Report: 34% of urban students not graduating high school on time in Rhode Island

PROVIDENCE, R.I. (WPRI) – Graduation rates in Rhode Island’s poorest communities are on the rise, but one in three students still aren’t completing high school on time, according to a policy brief released Monday by Rhode Island Kids Count, the state’s leading child advocacy group.

The four-year high school graduation rate in the state’s urban core – Central Falls, Pawtucket, Providence and Woonsocket – improved from 56% in 2007 to 66% during the 2011-12 school year. The rest of the state posted an 83% graduation rate in 2012, up four percentage points from 2007.

“Keeping our students in school and on‐track to graduate is critical for their success,” Elizabeth Burke-Bryant, executive director of Rhode Island Kids Count, said in a statement. “Education is the key to economic opportunity, and this issue brief focuses on specific ways to support and engage Rhode Island students to stay in school and graduate.”

The report was issued on the same day policymakers from across the state were set to convene for the Providence Grad Nation Summit, a day-long forum aimed at reducing dropout rates in Rhode Island. The summit is part of the national Grad Nation campaign, an initiative led by the America’s Promise Alliance that hopes to increase the national graduation rate to 90% by 2020.

Minorities, English-language learners, low-income students and special needs students all trail their counterparts when it comes to earning a high school diploma, a basic milestone that results in higher incomes and makes adults less likely to receive public assistance or engage in criminal activity, according to the report.

The median income for Rhode Island adults who didn’t complete high school was $22,260, compared with $29,839 for those with a diploma and $52,365 for those with a bachelor’s degree, according to data compiled between 2010 and 2012 by the U.S. Census Bureau.

“Given the link between educational attainment and family economic status, schools have a critical role to play in preparing children and youth for employment in a high-skills economy,” the report stated.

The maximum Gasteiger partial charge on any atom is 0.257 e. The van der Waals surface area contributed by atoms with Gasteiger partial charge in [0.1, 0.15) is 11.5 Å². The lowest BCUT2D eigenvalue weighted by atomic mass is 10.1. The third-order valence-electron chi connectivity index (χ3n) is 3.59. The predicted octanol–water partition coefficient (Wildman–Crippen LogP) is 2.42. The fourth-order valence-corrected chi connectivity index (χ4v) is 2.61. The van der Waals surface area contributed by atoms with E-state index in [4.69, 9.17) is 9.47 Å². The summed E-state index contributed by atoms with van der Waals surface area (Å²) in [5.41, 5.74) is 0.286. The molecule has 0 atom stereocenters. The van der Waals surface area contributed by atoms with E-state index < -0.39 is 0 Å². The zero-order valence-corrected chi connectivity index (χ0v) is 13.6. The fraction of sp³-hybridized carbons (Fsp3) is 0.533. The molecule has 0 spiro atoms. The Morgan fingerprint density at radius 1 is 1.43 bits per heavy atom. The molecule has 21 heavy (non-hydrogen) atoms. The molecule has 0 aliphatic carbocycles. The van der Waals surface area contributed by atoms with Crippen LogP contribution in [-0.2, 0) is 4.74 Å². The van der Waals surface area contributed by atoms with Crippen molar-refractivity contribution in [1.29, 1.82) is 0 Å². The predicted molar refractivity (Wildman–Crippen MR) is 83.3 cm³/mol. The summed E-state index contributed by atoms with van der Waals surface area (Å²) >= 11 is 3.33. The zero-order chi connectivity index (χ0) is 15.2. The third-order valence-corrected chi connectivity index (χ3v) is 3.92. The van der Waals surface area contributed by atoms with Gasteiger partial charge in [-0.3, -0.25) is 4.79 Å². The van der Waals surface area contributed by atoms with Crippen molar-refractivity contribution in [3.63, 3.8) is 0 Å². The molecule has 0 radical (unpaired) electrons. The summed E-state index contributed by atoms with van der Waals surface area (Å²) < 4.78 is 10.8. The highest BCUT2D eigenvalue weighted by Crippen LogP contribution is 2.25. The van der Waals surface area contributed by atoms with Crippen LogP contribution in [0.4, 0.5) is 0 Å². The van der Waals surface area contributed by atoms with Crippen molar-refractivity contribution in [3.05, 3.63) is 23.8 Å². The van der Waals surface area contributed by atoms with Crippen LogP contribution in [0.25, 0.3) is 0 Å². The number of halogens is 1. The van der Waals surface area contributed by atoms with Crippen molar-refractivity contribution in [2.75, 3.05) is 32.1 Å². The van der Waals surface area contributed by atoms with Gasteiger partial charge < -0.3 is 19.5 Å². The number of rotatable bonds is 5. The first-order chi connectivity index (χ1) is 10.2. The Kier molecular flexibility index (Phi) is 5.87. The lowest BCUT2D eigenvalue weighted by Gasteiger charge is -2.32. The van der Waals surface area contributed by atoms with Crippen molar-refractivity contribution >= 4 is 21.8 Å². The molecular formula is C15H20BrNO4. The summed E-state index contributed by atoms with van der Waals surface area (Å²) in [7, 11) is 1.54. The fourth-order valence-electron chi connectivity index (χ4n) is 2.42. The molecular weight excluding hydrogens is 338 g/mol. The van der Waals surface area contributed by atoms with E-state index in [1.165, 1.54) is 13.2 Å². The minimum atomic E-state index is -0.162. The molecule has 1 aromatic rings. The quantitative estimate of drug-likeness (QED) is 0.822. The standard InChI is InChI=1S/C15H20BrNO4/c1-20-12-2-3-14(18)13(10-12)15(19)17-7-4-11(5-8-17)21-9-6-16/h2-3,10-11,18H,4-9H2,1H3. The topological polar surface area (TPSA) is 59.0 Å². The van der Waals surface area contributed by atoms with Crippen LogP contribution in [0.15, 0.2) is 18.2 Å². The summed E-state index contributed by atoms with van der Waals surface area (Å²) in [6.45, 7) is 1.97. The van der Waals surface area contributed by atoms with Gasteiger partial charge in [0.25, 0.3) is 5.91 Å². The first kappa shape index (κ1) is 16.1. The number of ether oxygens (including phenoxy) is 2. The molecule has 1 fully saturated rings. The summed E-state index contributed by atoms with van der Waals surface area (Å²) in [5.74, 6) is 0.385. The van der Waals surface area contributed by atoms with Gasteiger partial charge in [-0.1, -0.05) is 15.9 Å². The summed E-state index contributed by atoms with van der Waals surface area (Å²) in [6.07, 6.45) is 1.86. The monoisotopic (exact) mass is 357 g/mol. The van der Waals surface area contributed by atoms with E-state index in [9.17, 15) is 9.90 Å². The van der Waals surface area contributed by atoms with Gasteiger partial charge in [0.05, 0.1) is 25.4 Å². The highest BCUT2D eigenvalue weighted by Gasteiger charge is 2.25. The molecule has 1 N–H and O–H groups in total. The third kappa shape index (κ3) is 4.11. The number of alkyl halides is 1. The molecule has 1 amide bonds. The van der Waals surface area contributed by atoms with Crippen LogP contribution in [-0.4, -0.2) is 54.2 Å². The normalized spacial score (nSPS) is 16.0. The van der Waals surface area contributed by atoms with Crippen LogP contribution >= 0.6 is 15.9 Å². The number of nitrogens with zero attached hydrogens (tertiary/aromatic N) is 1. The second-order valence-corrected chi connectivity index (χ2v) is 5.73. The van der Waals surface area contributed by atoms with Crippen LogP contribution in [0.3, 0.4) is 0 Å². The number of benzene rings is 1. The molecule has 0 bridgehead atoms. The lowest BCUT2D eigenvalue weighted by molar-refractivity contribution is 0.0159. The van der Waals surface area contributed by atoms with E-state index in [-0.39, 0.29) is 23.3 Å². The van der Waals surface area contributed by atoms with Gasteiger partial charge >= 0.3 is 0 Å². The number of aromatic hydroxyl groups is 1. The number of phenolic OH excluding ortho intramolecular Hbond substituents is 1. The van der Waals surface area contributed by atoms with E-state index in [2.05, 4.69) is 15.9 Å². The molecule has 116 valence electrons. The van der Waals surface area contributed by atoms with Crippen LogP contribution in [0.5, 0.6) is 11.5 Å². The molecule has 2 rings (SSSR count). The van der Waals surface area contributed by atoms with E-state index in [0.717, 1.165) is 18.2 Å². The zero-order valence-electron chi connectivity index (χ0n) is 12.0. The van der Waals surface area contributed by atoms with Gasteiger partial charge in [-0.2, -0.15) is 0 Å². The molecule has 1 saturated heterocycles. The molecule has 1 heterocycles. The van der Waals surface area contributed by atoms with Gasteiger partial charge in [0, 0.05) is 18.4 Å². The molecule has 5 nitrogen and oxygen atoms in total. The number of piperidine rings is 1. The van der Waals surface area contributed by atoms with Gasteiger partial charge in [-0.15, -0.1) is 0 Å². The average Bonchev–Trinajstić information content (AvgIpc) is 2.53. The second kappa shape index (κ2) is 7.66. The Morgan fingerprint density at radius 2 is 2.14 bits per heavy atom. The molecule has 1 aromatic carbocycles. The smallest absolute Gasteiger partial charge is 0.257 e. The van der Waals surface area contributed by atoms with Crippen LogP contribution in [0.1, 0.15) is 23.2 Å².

The report touted significant upticks in graduation rates in Central Falls – which improved from 46% in 2007 to 68% in 2012 – and Pawtucket – which jumped from 48% to 67% – as reasons why the urban core saw its completion rates increase ten percentage points in five years.

At 56%, Providence’s Central High School had the lowest graduation rate in the state in 2012, according to a review of data published by the Rhode Island Department of Education. Classical High School, a city school that requires students to take an entrance exam, boasted the highest graduation rate in the state that same year: 96.8%.

Approximately 1,867 high school students in Rhode Island dropped out of school during the 2011-12 school year, according to the report.

The report also focused on the leading indicators for a student’s likelihood of not completing high school on time, including an inability to read proficiently by the third grade; failing one or more subjects in the 9th grade; and chronic absenteeism, which means students who miss at least 18 days of school in one year.

In a list of recommendations for improving graduation rates, Kids Count suggested raising awareness of the importance of earning a high school diploma; increasing access to early childhood programs; ensuring that all students can read proficiently by the end of third grade; assisting students with the transition from middle to high school and promoting multiple pathways for graduation.

Beginning with the class of 2014, students must score “partially proficient” on the math and English sections of the 11th-grade New England Common Assessment Program (NECAP) exam in order to be eligible for a diploma.

Students who fail to earn a qualifying score have the opportunity to retake the exam twice during their senior year and are eligible to use scores from other tests – such as an AP exam, the SAT or the Accuplacer – in order to meet the requirement. Students only need to show improvement when they take the NECAP exam in 12th grade – meaning they could still graduate without showing partial proficiency on the test.

All told, approximately 4,000 students needed to improve their scores when they retook the NECAP last month. The results won’t be released until early next year. In rare instances, the state has said it will consider granting a waiver to students who fail to earn an adequate score on the exam.

In addition to the NECAP component of the graduation requirements, students are also required to complete course work, as well as performance assessments such as a portfolio or senior project, to prove they are qualified to receive a diploma.

Dan McGowan ( ) covers politics, education and the city of Providence for Follow him on Twitter: @danmcgowan

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